In a time of crisis, a Yemeni doctor found friends from her past
Al-Sabeen hospital has the only functioning paediatric unit in war-torn Yemen - partly thanks to a market stall in Toxteth
By Jack Walton
It wasn’t until after New Year’s Day that Dr Najla al-Sonboli told her friends in Liverpool that a bomb had hit within the vicinity of her hospital in Sana’a, Yemen. The bomb, which struck before Christmas, was launched by the Saudi-led coalition at a nearby bridge in an attempt to disrupt to the Iran-backed Houthi rebels, who control Sana’a. Instead, it hit a section of the Al-Saleh Mosque, a short walk from the Al-Sabeen hospital.
It was so close that the glass of the windows in the hospital were blown out and black smoke wafted in through their empty frames. Pregnant women were moved into the corridors and children were screaming. A YouTube video filmed by activists shows locals wandering through the wreckage and sifting rubble in the days after the strike.
Najla, who studied her PhD and masters at the Liverpool School of Tropical Medicine (LSTM), is no stranger to bombings. They occur in the city almost daily, usually at night time. Houses shake. She waited until the new year to relay the news because she didn’t want to cause alarm in the middle of her friends' celebrations. “I didn’t want to tell you before because I didn’t want to ruin your holiday,” she said in a text message.
Al-Sabeen is located next to a special security forces military camp in Sana’a. Doctors sleep in their cars outside the hospital. It saves money on a bus fare they can’t afford. Some nurses walk two hours to get to work. They barely eat and they haven’t been paid for almost six years. Several staff have died of cholera, and more recently of Covid. Yemen is full of clinics and hospitals that are no longer open.
The conflict began in 2014 with the Houthi takeover of Sana’a, followed by their overall takeover of government, also known as the September 21 revolution. The existing government, led by Abdrabbuh Mansur Hadi, was driven back into the Southern Provinces before Hadi fled. After that, Saudi Arabia began a series of air strikes on Yemen in an attempt to restore Hadi’s regime.
That was 2015 — many colleagues of Najla’s left Yemen when the bombing began and she was given the same chance. But she stayed. The bombs never stopped. The now eight year long Yemen War has been described by the United Nations as the worst humanitarian crisis on the planet. In a message from the heart of it, Najla tells me the main challenges are “security and financial. We suffer from shortages of everything: food, water, oil, medicine and safety.”
Louise O’Brien is one of several people in Liverpool who have been supporting Al-Sabeen hospital for the last few years via a group called Habibti. She has never met Najla, yet their extensive correspondence means she can’t count the number of nights she has lain awake in bed staring at the ceiling and fretting for the safety of a woman 4,000 miles away.
It’s hard to talk about Najla’s character to anyone who knows her without conceding to the faint air of myth. When Louise recently interviewed a man who had met her with his wife at the hospital, he described an almost saintly aura. The themes of suffering, healing and pilgrimage lend themselves to such a reading. Al-Sabeen runs the only functioning paediatric intensive care unit in the whole of Yemen. Word spreads around far flung refugee camps, and families with sickly children often see her as their only hope, embarking on long journeys across the vast country to reach the hospital.
A group in Liverpool
Habibti grew out of the Liverpool Yemen Friendship group at the School of Tropical Medicine. Professor Sally Theobald — now the Chair in Social Science and International Health — had been good friends with Najla at LSTM, studying and working together on research grants focusing on tuberculosis. They stayed in touch after Najla had returned to Yemen and when the war broke out in 2014, she started looking for ways to help. “It started with just a few colleagues and personal donations,” she tells me.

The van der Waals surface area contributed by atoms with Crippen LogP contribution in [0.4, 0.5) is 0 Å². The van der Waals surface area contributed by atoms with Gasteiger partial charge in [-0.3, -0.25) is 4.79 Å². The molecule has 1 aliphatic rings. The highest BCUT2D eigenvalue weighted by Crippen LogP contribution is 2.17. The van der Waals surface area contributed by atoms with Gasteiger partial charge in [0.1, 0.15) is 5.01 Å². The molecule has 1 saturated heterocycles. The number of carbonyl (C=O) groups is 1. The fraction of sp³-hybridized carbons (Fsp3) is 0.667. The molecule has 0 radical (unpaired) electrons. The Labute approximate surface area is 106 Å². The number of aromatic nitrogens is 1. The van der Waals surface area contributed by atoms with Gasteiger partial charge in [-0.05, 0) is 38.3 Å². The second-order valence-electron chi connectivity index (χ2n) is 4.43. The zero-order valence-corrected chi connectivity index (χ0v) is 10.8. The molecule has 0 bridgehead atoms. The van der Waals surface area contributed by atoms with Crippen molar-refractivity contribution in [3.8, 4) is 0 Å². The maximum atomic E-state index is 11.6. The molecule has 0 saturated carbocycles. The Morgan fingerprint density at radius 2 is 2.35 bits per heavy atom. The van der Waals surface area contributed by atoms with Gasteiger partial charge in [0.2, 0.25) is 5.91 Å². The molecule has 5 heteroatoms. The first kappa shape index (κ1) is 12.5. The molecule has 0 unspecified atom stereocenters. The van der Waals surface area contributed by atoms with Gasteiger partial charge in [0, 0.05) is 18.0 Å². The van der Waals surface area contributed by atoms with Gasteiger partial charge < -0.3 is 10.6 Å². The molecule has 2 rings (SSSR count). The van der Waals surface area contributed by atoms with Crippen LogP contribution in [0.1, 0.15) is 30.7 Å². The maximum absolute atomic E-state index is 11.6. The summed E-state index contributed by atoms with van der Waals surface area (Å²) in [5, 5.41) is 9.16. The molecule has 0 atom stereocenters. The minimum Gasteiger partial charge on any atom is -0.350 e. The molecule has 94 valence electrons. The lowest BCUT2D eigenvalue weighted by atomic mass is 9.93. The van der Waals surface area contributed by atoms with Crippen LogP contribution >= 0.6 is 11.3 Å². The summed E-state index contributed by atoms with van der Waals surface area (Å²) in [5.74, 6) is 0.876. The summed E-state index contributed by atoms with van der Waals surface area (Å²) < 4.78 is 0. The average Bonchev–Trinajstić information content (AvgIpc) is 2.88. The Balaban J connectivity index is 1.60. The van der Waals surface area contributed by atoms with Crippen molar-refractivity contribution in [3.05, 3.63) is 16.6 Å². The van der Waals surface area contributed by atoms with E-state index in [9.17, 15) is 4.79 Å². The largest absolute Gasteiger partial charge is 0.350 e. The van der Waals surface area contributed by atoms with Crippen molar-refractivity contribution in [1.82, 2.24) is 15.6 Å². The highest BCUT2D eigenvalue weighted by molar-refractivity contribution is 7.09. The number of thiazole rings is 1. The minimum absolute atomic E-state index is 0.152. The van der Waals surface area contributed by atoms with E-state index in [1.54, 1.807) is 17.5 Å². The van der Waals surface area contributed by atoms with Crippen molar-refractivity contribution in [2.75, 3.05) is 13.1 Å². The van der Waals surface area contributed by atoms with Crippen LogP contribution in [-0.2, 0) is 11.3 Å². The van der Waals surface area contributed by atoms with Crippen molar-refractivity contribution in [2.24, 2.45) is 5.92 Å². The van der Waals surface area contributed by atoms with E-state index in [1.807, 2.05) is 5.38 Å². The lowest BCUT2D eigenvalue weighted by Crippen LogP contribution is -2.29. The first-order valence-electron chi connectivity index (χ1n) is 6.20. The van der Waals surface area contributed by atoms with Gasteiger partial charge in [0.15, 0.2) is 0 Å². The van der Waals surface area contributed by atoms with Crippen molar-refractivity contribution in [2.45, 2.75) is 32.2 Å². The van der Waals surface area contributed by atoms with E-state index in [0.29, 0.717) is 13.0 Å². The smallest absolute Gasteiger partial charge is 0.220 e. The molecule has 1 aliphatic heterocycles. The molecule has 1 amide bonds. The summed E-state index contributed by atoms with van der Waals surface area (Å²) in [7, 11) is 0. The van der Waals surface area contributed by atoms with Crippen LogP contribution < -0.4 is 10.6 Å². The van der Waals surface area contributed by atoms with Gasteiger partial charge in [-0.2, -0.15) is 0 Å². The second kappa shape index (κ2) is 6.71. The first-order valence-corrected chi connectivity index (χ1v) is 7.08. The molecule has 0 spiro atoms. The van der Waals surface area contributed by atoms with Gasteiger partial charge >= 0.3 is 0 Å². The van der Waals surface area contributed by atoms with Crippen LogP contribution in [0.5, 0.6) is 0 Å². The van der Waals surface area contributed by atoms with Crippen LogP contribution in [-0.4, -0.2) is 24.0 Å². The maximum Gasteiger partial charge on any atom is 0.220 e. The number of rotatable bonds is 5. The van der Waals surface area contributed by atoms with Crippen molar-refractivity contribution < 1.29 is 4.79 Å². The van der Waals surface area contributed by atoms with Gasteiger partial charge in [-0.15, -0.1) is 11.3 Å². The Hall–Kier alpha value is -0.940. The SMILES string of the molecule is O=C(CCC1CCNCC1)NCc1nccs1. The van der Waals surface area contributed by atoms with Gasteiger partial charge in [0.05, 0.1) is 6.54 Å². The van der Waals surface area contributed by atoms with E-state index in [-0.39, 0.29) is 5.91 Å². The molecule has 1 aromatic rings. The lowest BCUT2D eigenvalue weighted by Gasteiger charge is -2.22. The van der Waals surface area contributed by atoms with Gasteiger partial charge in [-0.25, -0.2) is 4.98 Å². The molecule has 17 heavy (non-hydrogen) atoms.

She was keen to make connections with the Yemeni community in Liverpool and inquired at Squash — a community organisation based in Toxteth who had a stall at the Granby Street market where she met Saba Ahmed. Saba was selling vegetables at the stall and knew Louise and her sisters, who were already keenly involved in work related to Yemen. They decided to bring their efforts together with a new stall, Habibti — meaning my love in Arabic.
In the past few years, Habibti has provided “everything from a swab to ventilators,” according to Saba. They have raised over £100,000 in just the last year, between the stall and online crowdfunding pages. “Lots of people in Liverpool have taken Najla to heart,” Louise says.
After a direct hit on the hospital in 2016 — an incident at which an emergency flare was put out — some of the money was used to rebuild the A&E reception. One ventilator paid for six months ago by supporters in Liverpool has only just been delivered. “It’s beyond imagination that you’ve got such a level of need that even within the country you can’t move things around reliably,” says Louise.
The strategic approach taken by Najla stands out to Saba. “She understands things from a holistic point of view, the importance of clothing and providing money for other things. What doctor does that?” More recently though, when they reached out to the hospital to ask about what was needed, the answer was simple: “food.”
The invasion of Ukraine has rightly dominated our news media and our collective consciousness recently, but Sally says that when people first discover the stall, they generally have no idea what is happening in Yemen. “Maybe people know there’s a war but the level of awareness is low. The war in Yemen has been going on for eight years. It makes me furious at the lack of coverage.”
Najla remembers Liverpool fondly — her discussions with her professor, Luis Cuevas, who “gave me his best knowledge in science and life,” as well as Kimos, a middle eastern restaurant on Mount Pleasant. In 2018 she was named Heroine of Health at the World Health Assembly Geneva (which Sally collected on her behalf). She was also awarded an honorary doctorate at the School of Tropical Medicine in 2019 and spoke via video link.
Across Yemen, displaced persons camps have been established to house those fleeing the areas worst affected by war. One baby, named Hussein, was brought in from one of the camps on the brink of dying from starvation. Supporters in Liverpool paid for Hussein’s travel to the hospital and his treatment. After a month of specialist care he left and returned to the camp rejuvenated and well. Six months after that, he died of chickenpox.
The market stall